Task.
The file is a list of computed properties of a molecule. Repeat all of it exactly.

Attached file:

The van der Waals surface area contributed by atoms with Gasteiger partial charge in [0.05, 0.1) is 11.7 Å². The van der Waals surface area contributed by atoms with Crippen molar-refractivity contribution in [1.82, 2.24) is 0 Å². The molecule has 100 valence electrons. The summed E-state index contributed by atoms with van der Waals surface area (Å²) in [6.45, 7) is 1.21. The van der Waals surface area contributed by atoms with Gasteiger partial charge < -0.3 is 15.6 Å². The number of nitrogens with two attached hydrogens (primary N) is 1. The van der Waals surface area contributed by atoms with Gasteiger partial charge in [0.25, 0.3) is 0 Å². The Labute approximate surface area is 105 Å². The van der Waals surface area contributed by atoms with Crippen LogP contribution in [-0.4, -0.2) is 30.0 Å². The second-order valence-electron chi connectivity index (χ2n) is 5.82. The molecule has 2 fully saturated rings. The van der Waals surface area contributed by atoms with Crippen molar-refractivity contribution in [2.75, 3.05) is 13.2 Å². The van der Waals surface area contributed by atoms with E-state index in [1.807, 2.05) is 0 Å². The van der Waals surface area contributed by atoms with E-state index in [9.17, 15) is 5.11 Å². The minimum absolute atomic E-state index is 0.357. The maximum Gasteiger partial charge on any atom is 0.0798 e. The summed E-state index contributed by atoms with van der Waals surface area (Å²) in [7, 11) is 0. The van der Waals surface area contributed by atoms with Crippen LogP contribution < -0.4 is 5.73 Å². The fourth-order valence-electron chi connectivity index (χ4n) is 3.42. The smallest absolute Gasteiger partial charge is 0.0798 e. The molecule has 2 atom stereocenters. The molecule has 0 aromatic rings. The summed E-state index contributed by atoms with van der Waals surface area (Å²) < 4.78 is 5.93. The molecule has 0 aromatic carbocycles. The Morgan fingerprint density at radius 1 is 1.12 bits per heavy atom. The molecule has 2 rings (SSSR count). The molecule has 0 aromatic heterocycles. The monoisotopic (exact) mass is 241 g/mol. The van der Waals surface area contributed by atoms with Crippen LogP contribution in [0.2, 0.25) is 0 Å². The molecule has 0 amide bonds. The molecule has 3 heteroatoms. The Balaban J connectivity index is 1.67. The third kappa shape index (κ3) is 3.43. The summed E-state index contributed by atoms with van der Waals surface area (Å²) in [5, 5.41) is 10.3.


The van der Waals surface area contributed by atoms with Gasteiger partial charge in [0.05, 0.1) is 11.7 Å². The van der Waals surface area contributed by atoms with Crippen molar-refractivity contribution in [1.82, 2.24) is 0 Å². The molecule has 100 valence electrons. The summed E-state index contributed by atoms with van der Waals surface area (Å²) in [6.45, 7) is 1.21. The van der Waals surface area contributed by atoms with Gasteiger partial charge < -0.3 is 15.6 Å². The number of nitrogens with two attached hydrogens (primary N) is 1. The van der Waals surface area contributed by atoms with Gasteiger partial charge in [0.25, 0.3) is 0 Å². The Labute approximate surface area is 105 Å². The van der Waals surface area contributed by atoms with Crippen LogP contribution in [-0.4, -0.2) is 30.0 Å². The second-order valence-electron chi connectivity index (χ2n) is 5.82. The molecule has 2 fully saturated rings. The van der Waals surface area contributed by atoms with Crippen molar-refractivity contribution in [2.75, 3.05) is 13.2 Å². The van der Waals surface area contributed by atoms with E-state index in [1.807, 2.05) is 0 Å². The van der Waals surface area contributed by atoms with E-state index in [9.17, 15) is 5.11 Å². The minimum absolute atomic E-state index is 0.357. The maximum Gasteiger partial charge on any atom is 0.0798 e. The summed E-state index contributed by atoms with van der Waals surface area (Å²) in [7, 11) is 0. The van der Waals surface area contributed by atoms with Crippen LogP contribution < -0.4 is 5.73 Å². The fourth-order valence-electron chi connectivity index (χ4n) is 3.42. The smallest absolute Gasteiger partial charge is 0.0798 e. The molecule has 2 atom stereocenters. The molecule has 0 aromatic rings. The summed E-state index contributed by atoms with van der Waals surface area (Å²) < 4.78 is 5.93. The molecule has 0 aromatic carbocycles. The Morgan fingerprint density at radius 1 is 1.12 bits per heavy atom. The molecule has 2 rings (SSSR count). The molecule has 0 aromatic heterocycles. The monoisotopic (exact) mass is 241 g/mol. The van der Waals surface area contributed by atoms with Crippen LogP contribution in [0.2, 0.25) is 0 Å². The molecule has 0 amide bonds. The molecule has 3 heteroatoms. The Balaban J connectivity index is 1.67. The third kappa shape index (κ3) is 3.43. The summed E-state index contributed by atoms with van der Waals surface area (Å²) in [5, 5.41) is 10.3.